Down the halls, descending into the stairwells, one by one, floor by floor, couple by couple, family by family, newlyweds and children filed in line through the doorways and down the stairs, bridal parties and NASCAR Sprint Cup fans, groups of friends, business travelers and vacationers all dutifully followed the fire escape signs until everyone was outside the hotel. Two large weddings had been there the night before and tired spectators of the Bank of America 500 had checked in hours earlier. Before the alarm summoned us all that early morning, every room had been filled. Now, every guest in the hotel was up at the same time and washing their faces in unison, in the rain.
There was, however, a sense of relief to be outside. Better to be standing there, a fair distance from the high pitched buzzing of the fire alarms. We waited. One man ran outside in his pants but without a shirt. He saw someone across the parking lot he recognized and hollered, “Well, at least I’m not in my underwear!”
Four fire trucks and 20 firefighters arrived. They ran into the building. Rumors ran through the crowd. Someone said, “I just heard a little boy might have pulled the alarm.” Another rumor spread, “Someone said they think it is a wedding party prank.” The first rumor was correct. A six year old boy on the 4th floor had pulled the red handle.
The fire chief gave everyone the OK to reenter the lobby. When I entered I stood next to him. He was about to talk to that little boy. I heard it all. The fireman was calm, and tender. That surprised me. I thought surely he would do his best to scare the boy for his own good. But he didn’t. He just pulled him aside, and pulled up two stools for them to sit and talk eye to eye. He leaned in, “Did you pull the red handle?” The boy nodded, yes. “Do you know what happens when you do that? Do you? It is a serious thing, people could have been hurt.” The chief proceeded to share a bit more about what fire alarms do and how they are in every building and what happens when they are pulled. When the fire fighter seemed to be satisfied with the conversation he asked, “Will you ever pull one of these again?” Thinking the right answer was, “no,” the boy shook his head sideways. Looking in the boy’s eyes, and asking him to look into his, he leaned closer and corrected him softly. He said, “Well, if you ever do see a fire you should pull it, but even better try to find a big person to pull it for you. OK? Thank you, and have a good day.”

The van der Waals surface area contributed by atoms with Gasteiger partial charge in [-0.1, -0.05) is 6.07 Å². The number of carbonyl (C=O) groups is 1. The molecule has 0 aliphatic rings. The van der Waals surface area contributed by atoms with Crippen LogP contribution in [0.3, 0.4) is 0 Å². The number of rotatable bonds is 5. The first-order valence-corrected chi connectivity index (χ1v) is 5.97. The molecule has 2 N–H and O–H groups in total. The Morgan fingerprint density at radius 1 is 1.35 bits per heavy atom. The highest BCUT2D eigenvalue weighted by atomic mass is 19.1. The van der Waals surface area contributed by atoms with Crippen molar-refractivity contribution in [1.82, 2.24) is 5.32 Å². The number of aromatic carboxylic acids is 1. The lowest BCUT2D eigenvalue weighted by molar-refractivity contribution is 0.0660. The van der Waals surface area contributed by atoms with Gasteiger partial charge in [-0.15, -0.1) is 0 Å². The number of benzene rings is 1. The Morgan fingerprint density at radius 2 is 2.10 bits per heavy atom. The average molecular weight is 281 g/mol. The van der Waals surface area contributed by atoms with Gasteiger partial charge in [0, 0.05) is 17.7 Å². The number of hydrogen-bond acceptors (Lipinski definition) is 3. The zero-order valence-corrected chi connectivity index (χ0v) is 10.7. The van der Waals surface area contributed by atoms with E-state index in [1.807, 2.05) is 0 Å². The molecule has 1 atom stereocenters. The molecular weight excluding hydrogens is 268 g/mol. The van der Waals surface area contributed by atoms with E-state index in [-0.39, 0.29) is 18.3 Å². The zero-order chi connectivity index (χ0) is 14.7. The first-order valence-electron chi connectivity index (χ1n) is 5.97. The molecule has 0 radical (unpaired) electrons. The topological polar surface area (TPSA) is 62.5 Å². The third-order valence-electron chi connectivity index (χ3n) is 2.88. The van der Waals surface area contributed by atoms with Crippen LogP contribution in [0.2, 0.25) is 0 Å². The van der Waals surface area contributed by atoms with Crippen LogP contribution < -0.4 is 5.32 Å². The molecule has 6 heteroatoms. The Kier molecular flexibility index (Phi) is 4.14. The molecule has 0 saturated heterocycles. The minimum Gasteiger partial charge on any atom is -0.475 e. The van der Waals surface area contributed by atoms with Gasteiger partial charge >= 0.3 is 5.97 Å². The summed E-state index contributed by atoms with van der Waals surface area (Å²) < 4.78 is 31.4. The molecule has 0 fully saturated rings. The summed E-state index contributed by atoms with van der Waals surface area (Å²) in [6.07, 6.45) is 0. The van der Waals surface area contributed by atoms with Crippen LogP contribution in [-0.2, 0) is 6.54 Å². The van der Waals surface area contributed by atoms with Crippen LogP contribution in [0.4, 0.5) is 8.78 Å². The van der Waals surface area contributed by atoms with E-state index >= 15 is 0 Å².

The boy did not seem to get what he deserved. He had inconvenienced hundreds of people. The Bible says God is a lot like that. The psalmist says of him, “The LORD is compassionate and gracious, slow to anger and abounding in steadfast love … he does not treat us as our sins deserve or repay us according to our iniquities” (Psalm 103:8-10).
Many of us do not see God this way because we read the Old Testament superficially, probably, in part, because we do not read the OT very closely or perhaps we read the OT impressionistically, keying on those passages where the Lord threatens judgment. We are left with a bitter taste and the smell of sulfur.
But God most often delays judgment which may be postponed for years or even decades. God has what the Bible calls a “long nose.” Hebrew men’s faces were covered with beards so the easiest way to see if a man was angry was to notice a red-hot nose. God having “a long nose” is just a Hebrew way to say that it takes a long time for the fire of his anger to get out to the tip. Jesus tells us that we should all be just like God in that respect, slow to anger, but quick to show mercy.
Had I heard the fiery speech I expected to hear the fire chief give that child I think I might quickly forget it. Instead, I shall likely always remember that man who, like God, extended mercy and did not treat someone’s son as his sins might have deserved.
Oh, did I mention, the boy is my son? He had been waiting down the 4th floor hallway outside our room as the remaining 5 of us were about to leave the room for breakfast. When we heard the sound of the fire alarm, we looked at each other and as if on que all shouted, “Ethan!”
Well, hundreds of people walked back into the building and crowded into the breakfast room. My family shared a long table with race fans and others who were talking about the big event of the morning. One man said, “You know, I think a little boy who pulls a fire alarm just thinks outside the box.” NASCAR fans across the table agreed. I wanted to blurt out, “Yeah, that’s my boy, he does think outside the box!” Instead, with my son standing next to me, I said, “My daughter, Acacia, when she was 2 pulled a fire alarm and now she is a cadet at West Point.” Our new breakfast group talked openly and tenderly about raising children. Even so I couldn’t bring myself to say, “Would you like to meet the boy who pulled it this morning?” Unlike the fire chief, unlike the NASCAR fans at the table, and I am quite sure unlike God himself that morning, I alone was a little ashamed of my son as I sat there with my short nose.
The LORD is compassionate and gracious, slow to anger and abounding in steadfast love … he does not treat us as our sins deserve or repay us according to our iniquities.
Now that’s something to Celebrate!